It didn’t help that he was terrible at DIY. Even the little jobs seemed to take forever. And if things broke—especially electrical things—well, they couldn’t be repaired. Not a chance. He wasn’t the DIY type, Fred, and, boy, didn’t he know about it. He’d got into a routine of not confessing when things broke. Such breakages were kept quiet for as long as possible.
He scraped the burnt surface of the toast (bloody grill – it’s impossible to tell how long to leave it) and buttered it. A slender helping at first, and then, when he remembered he wasn’t being watched, a much more generous dollop. He could afford to eat as much butter as he liked. It wasn’t his weight that bothered him. It was everything else.
He moved through to the living room and managed to lower himself into his armchair with only a little discomfort. He placed his plate of toast on the arm and switched on the TV. It was no longer a crime to eat in the living room. He’d never understood why they’d always had to eat at the table. He’d never questioned it either. It was just one of those things that they did - always ate at the table.
Morning TV sprang into life as Fred took his first bite. He took three more bites in quick succession and was rewarded with heartburn. He rubbed at his chest, but it didn’t do him any good. He found himself coughing again, coughing until his eyes watered.
Who’s punishing me? he thought. I don’t drink, don’t smoke. Why has everything gone to pot?
He picked up his plate of toast, took it into the dining room and finished his breakfast at the dining room table. Noise from the TV drifted through the house. Was it too loud? He was always being told it was too loud. Not that it was ever on when they ate dinner. At meal times they used to talk. He missed talking.
It was midday, when the taxi arrived. Fred looked out of the kitchen window and saw a young skinny Asian man sitting in a white car at the end of his drive. He looks about twelve, Fred thought. I bet he hasn’t even got a licence.
The man got out the car as Fred approached and opened one of the back doors. “Good morning, Sir,” he said.
Fred looked at his watch. It was six minutes past twelve. It was afternoon, not morning. Maureen was a stickler for this kind of thing. Fred never used to be. Perhaps she’d bequeathed this habit to him.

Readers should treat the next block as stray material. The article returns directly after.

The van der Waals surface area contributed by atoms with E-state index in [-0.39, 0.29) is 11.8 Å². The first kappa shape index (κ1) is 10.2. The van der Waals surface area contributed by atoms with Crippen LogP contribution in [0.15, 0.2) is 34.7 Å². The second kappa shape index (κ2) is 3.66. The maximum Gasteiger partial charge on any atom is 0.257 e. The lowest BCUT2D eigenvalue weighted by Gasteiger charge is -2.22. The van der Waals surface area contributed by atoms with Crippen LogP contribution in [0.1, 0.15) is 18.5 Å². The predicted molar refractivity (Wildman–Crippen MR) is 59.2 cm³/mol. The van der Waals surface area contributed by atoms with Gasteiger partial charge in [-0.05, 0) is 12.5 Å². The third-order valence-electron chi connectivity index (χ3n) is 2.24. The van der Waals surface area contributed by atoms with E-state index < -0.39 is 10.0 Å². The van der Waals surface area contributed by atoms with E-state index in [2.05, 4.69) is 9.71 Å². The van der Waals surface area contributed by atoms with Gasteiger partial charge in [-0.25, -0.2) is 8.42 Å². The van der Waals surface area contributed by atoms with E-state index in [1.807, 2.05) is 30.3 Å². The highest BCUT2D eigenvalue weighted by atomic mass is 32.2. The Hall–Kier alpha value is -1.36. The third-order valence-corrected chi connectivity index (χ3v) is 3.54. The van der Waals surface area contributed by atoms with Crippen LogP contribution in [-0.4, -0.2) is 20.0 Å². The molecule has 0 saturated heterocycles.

“Sir, are you OK?” the taxi-driver asked.
“Pardon? Oh…erm…I…” Fred realised he must have been looking at his watch for longer than was necessary. He stared at the young driver. Something didn’t seem right. He looked too young. His English was too good. His hair too spiky, too sparkly (did he have glitter in it?). “I’m fine. Look, I don’t want to be rude but…”
“How old are you?”
“Oh,” Fred said, feeling his skin flush. Thirty-three. He didn’t look thirty-three. Fred stared at him again. On close inspection, the sparkles in hair could’ve been grey flecks. He probably was thirty-three after all. Everyone under the age of forty-five looked like a teenager these days.
“Are you sure you’re OK, Sir?”
“I said I’m fine.” Fred brushed past him and settled into the car. He closed his eyes and bit his lip as the pain in his hip speared through his pelvis and up his spine.
The taxi-driver made no attempt at small talk during the short journey. Fred imagined him thinking ‘grumpy old bugger.’ Had Maureen been sat alongside him she’d have been saying the same. He was a bit grumpy, he supposed. He’d got grumpier since she’d been gone, since he’d been allowed to be grumpy without constant reproach.
The taxi pulled up at the cemetery and the driver got out of the vehicle. He opened Fred’s door and offered his hand.
“I can get up on my own, thank you very much,” Fred said.
He lifted his right leg out of the car, followed by the left. When he started moving towards a standing position the pain was so bad he fell back into the car.
“Come on, let me help you,” the driver said.
Water clouded Fred’s eyes as the driver took hold of his hand and pulled him to his feet. Another pain dug in, though this time Fred was able to withstand it.
“Thank you,” Fred said, handing over a fiver. “I’ve got a bad hip. Wife’s been nagging me to go to the doctors.”
“Sounds like a very sensible woman,” the driver said.
“She is,” Fred said, before correcting himself. “She was.”
He looked at the thirty-three year old teenage driver and felt miserable. He was probably a nice kid. Someone who didn’t deserve Fred’s grumpiness offloaded on him. He dumped his bad moods on anyone who’d listen nowadays. He never used to be so miserable. He’d been happy-go-lucky once. He used to do nice things all the time, say nice things.
“You speak good English,” Fred said. It had been meant as a compliment.
“Thanks,” the taxi-driver laughed. Before he got back in the vehicle he said, “You speak pretty good English too.”
It didn’t take long for Fred to reach Maureen’s grave. The white marble tombstone was small—around two feet square--but neat. Fred removed the flowers he’d left last week and tossed them amongst the protruding roots of a nearby oak tree. He replaced them with a new bunch, a far grander bouquet than those left previously. He leant down and slid a large pink envelope beneath.
“Happy birthday, beautiful.”
He chatted to Maureen for the next hour, anticipating her responses and occasionally adjusting his own conversation accordingly. He told her about his week, about the jobs he’d be getting round to, about his letter to the MP about the lack of milk delivery in the village. Most of all, he told her how much he missed her.
When his return taxi turned up, he walked away knowing that the birthday card would never be opened. Not that it mattered. It was the thought that counted – he was sure of that.